Missionary God
John Telgren

What is our mission? In our English Bibles, the word mission only appears once in reference to a missionary journey that Paul and Barnabas took. As far as an overarching mission, that particular word does not appear. However, there are a couple of other words with the same idea that appear regularly throughout the New Testament. They are the words, "purpose" and "predestined." Here is a sampling of some of the verses that use these words.

"But He said to them, "I must preach the kingdom of God to the other cities also, for I was sent for this purpose" (Lk 4:43).

"Now My soul has become troubled; and what shall I say, 'Father, save Me from this hour'? But for this purpose I came to this hour" (Jn 12:27).

"…for though the twins were not yet born and had not done anything good or bad, so that God's purpose according to His choice would stand, not because of works but because of Him who calls" (Rom 9:11)

"…but we speak God's wisdom in a mystery, the hidden wisdom which God predestined before the ages to our glory" (1 Cor 2:7).

"For God has not called us for the purpose of impurity, but in sanctification" (1 Thess 4:7).

"He predestined us to adoption as sons through Jesus Christ to Himself, according to the kind intention of His will" (Eph 1:5).

"…also we have obtained an inheritance, having been predestined according to His purpose who works all things after the counsel of His will" (Eph 1:11).

What these passages demonstrate is that God has a mission. It is what has shaped the relationship between God and humans for thousands of years. From the beginning, God has planned, strategized, and worked his mission in the world.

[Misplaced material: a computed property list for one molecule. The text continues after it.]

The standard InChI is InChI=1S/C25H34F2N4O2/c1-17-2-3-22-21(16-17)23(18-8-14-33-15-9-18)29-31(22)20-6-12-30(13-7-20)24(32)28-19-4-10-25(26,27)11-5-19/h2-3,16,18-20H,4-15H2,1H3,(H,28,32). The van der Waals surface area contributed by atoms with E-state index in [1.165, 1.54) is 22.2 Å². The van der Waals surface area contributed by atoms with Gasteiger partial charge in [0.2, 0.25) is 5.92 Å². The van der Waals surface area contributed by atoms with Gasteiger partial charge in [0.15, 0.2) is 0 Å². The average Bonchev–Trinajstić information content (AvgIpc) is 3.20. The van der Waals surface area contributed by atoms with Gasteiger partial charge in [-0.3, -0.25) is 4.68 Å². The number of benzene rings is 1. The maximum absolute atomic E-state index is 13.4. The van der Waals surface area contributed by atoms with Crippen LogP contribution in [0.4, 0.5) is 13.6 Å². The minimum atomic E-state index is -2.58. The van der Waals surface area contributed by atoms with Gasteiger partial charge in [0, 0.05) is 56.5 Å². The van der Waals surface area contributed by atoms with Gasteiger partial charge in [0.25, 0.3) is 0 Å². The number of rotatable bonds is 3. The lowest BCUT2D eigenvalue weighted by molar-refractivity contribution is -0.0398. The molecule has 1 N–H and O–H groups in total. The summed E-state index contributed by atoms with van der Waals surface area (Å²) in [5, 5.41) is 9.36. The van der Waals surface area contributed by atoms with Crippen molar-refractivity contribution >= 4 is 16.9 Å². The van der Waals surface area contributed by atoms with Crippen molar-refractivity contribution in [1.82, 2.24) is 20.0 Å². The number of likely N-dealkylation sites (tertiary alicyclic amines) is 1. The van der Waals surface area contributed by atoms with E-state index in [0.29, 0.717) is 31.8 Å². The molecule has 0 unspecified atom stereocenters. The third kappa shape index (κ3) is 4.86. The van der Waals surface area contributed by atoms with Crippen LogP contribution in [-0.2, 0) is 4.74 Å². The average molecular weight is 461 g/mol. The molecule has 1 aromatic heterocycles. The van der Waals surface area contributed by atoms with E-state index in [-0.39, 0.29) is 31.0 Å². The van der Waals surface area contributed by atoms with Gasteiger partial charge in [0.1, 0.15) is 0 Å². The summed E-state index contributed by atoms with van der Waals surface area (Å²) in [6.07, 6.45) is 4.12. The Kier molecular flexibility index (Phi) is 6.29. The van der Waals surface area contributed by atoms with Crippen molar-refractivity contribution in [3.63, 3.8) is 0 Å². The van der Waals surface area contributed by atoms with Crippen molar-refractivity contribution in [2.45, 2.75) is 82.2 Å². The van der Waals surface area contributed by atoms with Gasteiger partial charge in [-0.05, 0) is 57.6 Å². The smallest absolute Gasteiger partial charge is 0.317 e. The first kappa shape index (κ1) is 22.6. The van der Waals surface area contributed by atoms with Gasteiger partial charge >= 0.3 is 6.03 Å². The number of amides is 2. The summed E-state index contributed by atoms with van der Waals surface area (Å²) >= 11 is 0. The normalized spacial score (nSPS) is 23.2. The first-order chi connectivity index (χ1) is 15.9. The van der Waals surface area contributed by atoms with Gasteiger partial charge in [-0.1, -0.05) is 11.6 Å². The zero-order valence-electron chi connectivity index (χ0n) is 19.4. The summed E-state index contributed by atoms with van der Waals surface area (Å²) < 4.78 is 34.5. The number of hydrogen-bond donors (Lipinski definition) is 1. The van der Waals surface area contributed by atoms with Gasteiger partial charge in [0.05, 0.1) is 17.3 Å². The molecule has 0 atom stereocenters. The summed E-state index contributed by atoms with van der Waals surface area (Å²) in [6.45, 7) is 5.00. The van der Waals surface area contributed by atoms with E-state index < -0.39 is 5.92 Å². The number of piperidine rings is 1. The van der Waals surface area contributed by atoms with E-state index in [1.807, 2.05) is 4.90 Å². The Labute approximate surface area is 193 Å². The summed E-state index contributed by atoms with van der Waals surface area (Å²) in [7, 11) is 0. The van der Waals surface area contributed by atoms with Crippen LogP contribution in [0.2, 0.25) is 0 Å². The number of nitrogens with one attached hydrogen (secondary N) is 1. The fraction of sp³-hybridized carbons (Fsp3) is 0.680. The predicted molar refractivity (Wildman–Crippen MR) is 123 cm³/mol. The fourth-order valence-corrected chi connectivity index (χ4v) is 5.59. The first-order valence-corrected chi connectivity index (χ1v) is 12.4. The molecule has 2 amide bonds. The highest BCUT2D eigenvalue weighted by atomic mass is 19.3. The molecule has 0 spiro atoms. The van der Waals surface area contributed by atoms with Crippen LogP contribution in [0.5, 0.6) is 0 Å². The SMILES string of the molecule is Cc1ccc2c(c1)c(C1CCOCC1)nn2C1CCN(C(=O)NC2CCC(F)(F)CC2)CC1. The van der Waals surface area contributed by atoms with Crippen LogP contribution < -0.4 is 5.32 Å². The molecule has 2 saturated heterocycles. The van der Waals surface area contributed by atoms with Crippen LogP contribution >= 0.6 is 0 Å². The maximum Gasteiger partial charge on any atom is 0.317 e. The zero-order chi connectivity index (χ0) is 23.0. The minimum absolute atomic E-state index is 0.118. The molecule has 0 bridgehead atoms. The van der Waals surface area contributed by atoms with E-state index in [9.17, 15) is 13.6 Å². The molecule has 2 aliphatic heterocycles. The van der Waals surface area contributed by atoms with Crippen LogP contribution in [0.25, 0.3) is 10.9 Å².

Theologians and missiologists often refer to our God as a "missionary" God. This stems from theological reflection on the triune nature of our God. The Father sends the Son into the world with a mission. The Son sends the Holy Spirit with a mission. The Holy Spirit empowers the Church for her mission. As a result, we do not decide arbitrarily what our mission will be as if we were a human institution. As the "body of Christ," our mission is an extension of the mission of God, which is larger than any one congregation.

Paul understood this. This is why he writes:

"To me, the very least of all saints, this grace was given, to preach to the Gentiles the unfathomable riches of Christ, and to bring to light what is the administration of the mystery which for ages has been hidden in God who created all things; so that the manifold wisdom of God might now be made known through the church to the rulers and the authorities in the heavenly places. This was in accordance with the eternal purpose which He carried out in Christ Jesus our Lord" (Eph 3:8-11).

Paul's mission stems from the mission of God. Like his Lord Jesus, he had no trouble identifying, communicating, and carrying out his personal mission and what it should look like wherever he went. It shaped his life, direction, goals, and plans. The question for us should be, "What should the mission of God look like here in Leavenworth and what is our part in it?"